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Alternative Energy Sector Budding

THERE has been an aggressive push towards renewable energy in Barbados so far this year, with major companies leading the way by implementing photovoltaic systems and generally making attempts to go green to save money and protect the environment.  Major companies in Barbados such as BICO and Red Advertising have joined those looking to save electricity cost and finding greener ways to do business.

 

Ralph “Bizzy” Williams, Founder and Chairman of Williams Industries Inc. has widely discussed the importance of Barbados going towards alternative forms of energy as he has led many discussions on projects such as wind farms, waste to energy plant, etc. A few months ago at ‘Red goes Green’ he commended individuals and companies for realising the benefits of PV technology both from an environmental and financial stand point.

 

It has been said in many forums that there has been an explosion in renewable energy in Barbados. A few months ago Adrian Carter, 2014 De La Rue Scholar and Former Central Banker stated, “the development of the renewable energy market and photovoltaic energy requires regulation but also solutions to deal with this growing market and how it will impact the country. The growth in photovoltaic penetration is phenomenal, we expect this area of the market to continue to grow, but this growth will also bring challenges to the market, that has to be addressed using unique methods because of the uniqueness of our market.”

 

The step towards photovoltaic technology is expected to improve business. A renewable Energy system has been installed at BICO at a cost of around $900,000 which is intended to have pay back in three years, thus reducing demand of fossil fuels and improving profitability. Speaking recently as the new system was unveiled to local media and industry associates, BICO’s Executive Chairman, Edwin Thirlwell said “The PV system installed and commissioned by Emera Caribbean Renewable is expected to shave thousands of dollars per annum off BICO’s energy bills, thereby having a significant impact on the company’s operating costs especially in the Harbour Coldstore Division.”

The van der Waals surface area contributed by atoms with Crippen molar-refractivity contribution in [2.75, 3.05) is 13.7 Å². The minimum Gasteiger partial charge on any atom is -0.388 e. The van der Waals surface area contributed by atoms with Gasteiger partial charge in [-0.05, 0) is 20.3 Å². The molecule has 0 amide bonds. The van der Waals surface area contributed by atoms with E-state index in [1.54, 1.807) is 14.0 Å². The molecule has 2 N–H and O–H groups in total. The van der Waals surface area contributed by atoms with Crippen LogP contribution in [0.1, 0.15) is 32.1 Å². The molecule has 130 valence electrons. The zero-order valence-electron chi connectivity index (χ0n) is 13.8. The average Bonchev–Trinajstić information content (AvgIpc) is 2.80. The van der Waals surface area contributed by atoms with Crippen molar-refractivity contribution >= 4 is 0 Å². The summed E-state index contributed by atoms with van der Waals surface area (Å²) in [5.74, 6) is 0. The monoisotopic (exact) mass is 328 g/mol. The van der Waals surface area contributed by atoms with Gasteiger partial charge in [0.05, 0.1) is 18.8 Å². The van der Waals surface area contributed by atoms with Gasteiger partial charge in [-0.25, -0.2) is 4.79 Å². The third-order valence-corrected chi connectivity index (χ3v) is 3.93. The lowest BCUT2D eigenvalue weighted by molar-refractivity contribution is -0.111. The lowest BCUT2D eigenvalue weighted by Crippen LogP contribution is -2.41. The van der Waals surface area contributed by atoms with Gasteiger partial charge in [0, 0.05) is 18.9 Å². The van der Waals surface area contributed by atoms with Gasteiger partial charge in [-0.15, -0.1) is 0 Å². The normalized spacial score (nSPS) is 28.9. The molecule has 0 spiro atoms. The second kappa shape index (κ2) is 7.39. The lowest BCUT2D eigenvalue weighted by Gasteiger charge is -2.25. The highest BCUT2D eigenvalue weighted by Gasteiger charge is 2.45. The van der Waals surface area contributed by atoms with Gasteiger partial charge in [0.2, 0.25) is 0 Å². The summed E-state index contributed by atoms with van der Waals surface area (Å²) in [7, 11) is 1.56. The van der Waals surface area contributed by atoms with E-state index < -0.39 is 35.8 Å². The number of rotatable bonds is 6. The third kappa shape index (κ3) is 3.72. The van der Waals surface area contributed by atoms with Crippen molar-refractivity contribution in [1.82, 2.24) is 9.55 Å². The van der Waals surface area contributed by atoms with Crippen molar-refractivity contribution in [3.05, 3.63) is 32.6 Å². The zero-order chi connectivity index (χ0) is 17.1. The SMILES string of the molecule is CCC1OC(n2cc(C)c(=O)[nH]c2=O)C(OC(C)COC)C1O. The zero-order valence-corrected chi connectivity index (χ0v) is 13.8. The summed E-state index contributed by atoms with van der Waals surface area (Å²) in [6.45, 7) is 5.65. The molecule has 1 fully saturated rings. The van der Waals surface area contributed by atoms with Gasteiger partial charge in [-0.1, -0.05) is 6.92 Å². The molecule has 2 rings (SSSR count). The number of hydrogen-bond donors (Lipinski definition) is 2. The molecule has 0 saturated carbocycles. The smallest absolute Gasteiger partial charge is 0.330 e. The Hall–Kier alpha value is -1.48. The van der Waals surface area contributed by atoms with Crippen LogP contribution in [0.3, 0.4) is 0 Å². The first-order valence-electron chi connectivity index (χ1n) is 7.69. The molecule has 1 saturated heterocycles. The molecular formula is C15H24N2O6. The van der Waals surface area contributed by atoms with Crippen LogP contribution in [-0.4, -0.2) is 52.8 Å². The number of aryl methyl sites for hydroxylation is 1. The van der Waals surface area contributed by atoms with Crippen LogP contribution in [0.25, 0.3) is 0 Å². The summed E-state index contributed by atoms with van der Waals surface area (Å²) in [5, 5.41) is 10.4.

Managing Director of Red Advertising & Marketing Limited, Jevan Jutagir echoed similar sentiments as they too have commissioned an energy saving photo voltaic system through Williams Solar, “going green just makes financial sense for the company and generally for the Barbadian economy, and renewable is where Barbados needs to go. This system is probably over 100 thousand dollars, and in terms of savings our light bill was probably over 2000 a month, so the savings will quickly add up. In five years we would pay off for our system and the rate of return on investment (ROI) is approximately 16 per cent.”

 

Gleeson Roach, Project Manager at Williams Solar indicated, “The interest is relatively high but many people are struck with the upfront cost and that plays a significant role in the decision to go forward with the system, but there is still a high demand for renewable [energy] in Barbados. The volume in terms of the number of queries actually come from residential but commercially there is still major interest.”

 

This market is definitely opening up for Barbados, but the question of sustainability is still a point of concern as the debate on the cap continues. Some have stated that other industries have been planned in an adhoc manner and that we need a master plan in this budding field. Also, in Barbados there should focus on different forms of alternative energy.

 

Heiko Stieber, Senior Product Manager of Hybrid Energy Solutions by German firm, SMA Solar Technology AG believes, “There should be a master plan to decide how much renewable energy to integrate from year to year [as it] is important for countries moving in this direction. Germany now produces 20 per cent of electricity from alternative energy. We have to rely on a mixture of alot of renewable energy sources, it is not just wind or solar, it is also thermal energy using storages may also be an idea. It has to be a mixture of everything to stabilise the system, you can’t just rely on one source.” 

 

“Some of the suggestions that I have for the Barbados master plan is that you have a lot of sunshine but there is also availability of wind, but this would not be the only two sources. I would also look at conventional sources but efficient systems, also there may be a chance for thermal power if you have the availability here. Generally, what I am suggesting is the mixture of different production systems.” (NB)

 

 

Source: www.barbadosadvocate.com

 



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